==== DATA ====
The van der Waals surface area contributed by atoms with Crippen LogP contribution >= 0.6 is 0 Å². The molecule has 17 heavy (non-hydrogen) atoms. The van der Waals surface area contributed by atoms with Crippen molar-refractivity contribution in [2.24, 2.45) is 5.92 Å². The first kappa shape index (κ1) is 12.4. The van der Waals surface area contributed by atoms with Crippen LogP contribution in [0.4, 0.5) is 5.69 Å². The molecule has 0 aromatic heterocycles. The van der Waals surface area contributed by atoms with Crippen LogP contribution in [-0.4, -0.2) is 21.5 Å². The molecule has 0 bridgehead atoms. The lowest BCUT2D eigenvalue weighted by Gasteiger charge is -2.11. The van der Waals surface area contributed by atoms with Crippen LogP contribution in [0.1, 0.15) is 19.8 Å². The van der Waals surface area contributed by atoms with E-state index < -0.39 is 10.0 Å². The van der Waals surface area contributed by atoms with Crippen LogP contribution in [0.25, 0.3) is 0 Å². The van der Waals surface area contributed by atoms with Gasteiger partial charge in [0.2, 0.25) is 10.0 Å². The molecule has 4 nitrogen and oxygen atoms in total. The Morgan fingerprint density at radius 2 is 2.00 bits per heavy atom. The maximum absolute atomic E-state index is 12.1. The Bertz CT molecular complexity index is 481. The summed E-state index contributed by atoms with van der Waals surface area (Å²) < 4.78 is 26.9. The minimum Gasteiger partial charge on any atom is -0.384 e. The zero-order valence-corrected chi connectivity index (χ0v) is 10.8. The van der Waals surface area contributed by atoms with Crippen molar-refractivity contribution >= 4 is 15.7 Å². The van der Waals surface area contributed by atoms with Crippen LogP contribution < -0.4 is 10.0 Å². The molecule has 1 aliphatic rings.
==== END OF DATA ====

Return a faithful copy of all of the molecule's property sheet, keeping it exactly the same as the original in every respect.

The van der Waals surface area contributed by atoms with Crippen LogP contribution >= 0.6 is 0 Å². The molecule has 17 heavy (non-hydrogen) atoms. The van der Waals surface area contributed by atoms with Crippen molar-refractivity contribution in [2.24, 2.45) is 5.92 Å². The first kappa shape index (κ1) is 12.4. The van der Waals surface area contributed by atoms with Crippen LogP contribution in [0.4, 0.5) is 5.69 Å². The molecule has 0 aromatic heterocycles. The van der Waals surface area contributed by atoms with Crippen LogP contribution in [-0.4, -0.2) is 21.5 Å². The molecule has 0 bridgehead atoms. The lowest BCUT2D eigenvalue weighted by Gasteiger charge is -2.11. The van der Waals surface area contributed by atoms with Crippen LogP contribution in [0.1, 0.15) is 19.8 Å². The van der Waals surface area contributed by atoms with E-state index < -0.39 is 10.0 Å². The van der Waals surface area contributed by atoms with Crippen LogP contribution in [0.25, 0.3) is 0 Å². The van der Waals surface area contributed by atoms with Gasteiger partial charge in [0.2, 0.25) is 10.0 Å². The molecule has 4 nitrogen and oxygen atoms in total. The Morgan fingerprint density at radius 2 is 2.00 bits per heavy atom. The maximum absolute atomic E-state index is 12.1. The Bertz CT molecular complexity index is 481. The summed E-state index contributed by atoms with van der Waals surface area (Å²) < 4.78 is 26.9. The minimum Gasteiger partial charge on any atom is -0.384 e. The zero-order valence-corrected chi connectivity index (χ0v) is 10.8. The van der Waals surface area contributed by atoms with Crippen molar-refractivity contribution >= 4 is 15.7 Å². The van der Waals surface area contributed by atoms with Crippen LogP contribution < -0.4 is 10.0 Å². The molecule has 1 aliphatic rings.